You know you're no longer on the Edge of Glory when you've got an entire university course based around you. That was certainly the case for Lady Gaga when she became the subject of Lady Gaga and the Sociology of the Fame, taught by Professor Mathieu Deflem at the prestigious University of South Carolina. If you thought this was a labour of love, you might just be right. Deflem has seen Gaga in concert 30 times, although he claims to be looking at the Poker Face hitmaker as a "social phonemenon... this thing out there in society that has 10 million followers on Facebook and six million on Twitter." That figure's now 41.7 million, it's worth noting, thus proving Deflem's point. Interested? Why not pay a visit to the course's very own dedicated blog.
Next up, Harry Potter and the Age of Illusion at Durham University. Confession time: I am a graduate of this very course. Yes, we were sorted into houses, our professor wore a gown and we looked at law, family, race – you name it – with regard to Harry Potter. No, sadly we didn't get to turn mice into matchboxes. Was it good? Bloody fantastic. And the best bit? I got to watch all eight films as revision, all under the pretence of work for the Department of Education Studies.
Once you've got a serious degree under your belt, how about a masters course on the Fab Four? If the answer is yes, Liverpool's Hope University is your place. The MA qualification in The Beatles, Popular Music and Society sees students spend an entire year of their lives learning, reading and writing about John, Paul, George and Ringo, overseen by the university's head of popular music, Dr Mike Brocken who's keen to stress this isn't any old "Mickey Mouse" course. "There have been more than 8,000 books written about The Beatles, but there has never been serious academic study and that is what we are going to address."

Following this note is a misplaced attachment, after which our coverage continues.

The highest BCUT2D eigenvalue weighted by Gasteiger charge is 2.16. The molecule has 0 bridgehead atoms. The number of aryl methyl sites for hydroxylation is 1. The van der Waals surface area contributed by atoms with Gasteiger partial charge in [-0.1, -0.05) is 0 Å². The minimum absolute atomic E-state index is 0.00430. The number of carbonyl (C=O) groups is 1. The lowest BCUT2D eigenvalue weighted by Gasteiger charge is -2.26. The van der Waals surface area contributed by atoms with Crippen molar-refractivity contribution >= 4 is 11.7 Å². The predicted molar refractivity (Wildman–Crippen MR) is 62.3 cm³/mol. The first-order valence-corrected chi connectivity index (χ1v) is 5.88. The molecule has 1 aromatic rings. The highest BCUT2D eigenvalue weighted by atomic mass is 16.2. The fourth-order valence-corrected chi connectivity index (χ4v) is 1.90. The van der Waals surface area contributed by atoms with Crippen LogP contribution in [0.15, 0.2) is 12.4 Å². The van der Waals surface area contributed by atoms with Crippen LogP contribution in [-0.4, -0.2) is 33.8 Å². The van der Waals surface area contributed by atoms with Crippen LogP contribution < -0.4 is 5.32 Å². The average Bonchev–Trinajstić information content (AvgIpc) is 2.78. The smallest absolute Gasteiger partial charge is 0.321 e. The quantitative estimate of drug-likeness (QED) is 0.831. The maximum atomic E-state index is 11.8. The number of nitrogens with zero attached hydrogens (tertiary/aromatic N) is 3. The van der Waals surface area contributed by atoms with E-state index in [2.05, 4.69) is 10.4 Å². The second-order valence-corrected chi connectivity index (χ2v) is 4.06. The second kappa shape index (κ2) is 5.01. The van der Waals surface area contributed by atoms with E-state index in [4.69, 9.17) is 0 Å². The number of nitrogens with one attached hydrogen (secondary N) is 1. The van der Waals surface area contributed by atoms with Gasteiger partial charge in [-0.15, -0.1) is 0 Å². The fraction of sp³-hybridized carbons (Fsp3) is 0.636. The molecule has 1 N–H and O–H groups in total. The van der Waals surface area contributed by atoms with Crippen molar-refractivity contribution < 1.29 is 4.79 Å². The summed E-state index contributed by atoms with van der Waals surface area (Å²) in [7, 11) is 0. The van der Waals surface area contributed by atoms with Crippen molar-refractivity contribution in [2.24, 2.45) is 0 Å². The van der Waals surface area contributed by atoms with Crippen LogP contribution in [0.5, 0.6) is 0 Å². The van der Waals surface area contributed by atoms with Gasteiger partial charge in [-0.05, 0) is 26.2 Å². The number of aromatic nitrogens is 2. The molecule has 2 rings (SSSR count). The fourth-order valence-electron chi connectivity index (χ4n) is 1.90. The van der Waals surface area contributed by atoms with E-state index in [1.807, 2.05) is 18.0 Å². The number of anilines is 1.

Learn how to Feel the Force with Queen's University Belfast's How to Train in the Jedi Way. The UK's first Jedi course was announced back in 2008 and claimed to teach the "real-life psychological techniques behind Jedi mind tricks," according to course director Allen Baird, as well as examining the "wider issues behind the Star Wars universe, like balance, destiny, dualism, fatherhood and fascism." A healthy interest in Star Wars is preferable, although no prior qualifications are required. You will have to provide your own light sabre for the one-day course, though...
Brad and George, Ben and Matt, Bradley and Gerard. They're just a few of the celeb world's best-known bromances but none have an entire university course dedicated to their friendship. Kanye West and Jay-Z do, thanks to the University of Missouri's English department which offers an entire module looking at the pair's career and works. According to instructor Andrew Hoberek, "these guys are warming up to the level of major poets... They're very much like painters and novelists in the 20th century, moving beyond the confines of the art form's boundaries." And there we were thinking this was just an excuse to watch endless music videos...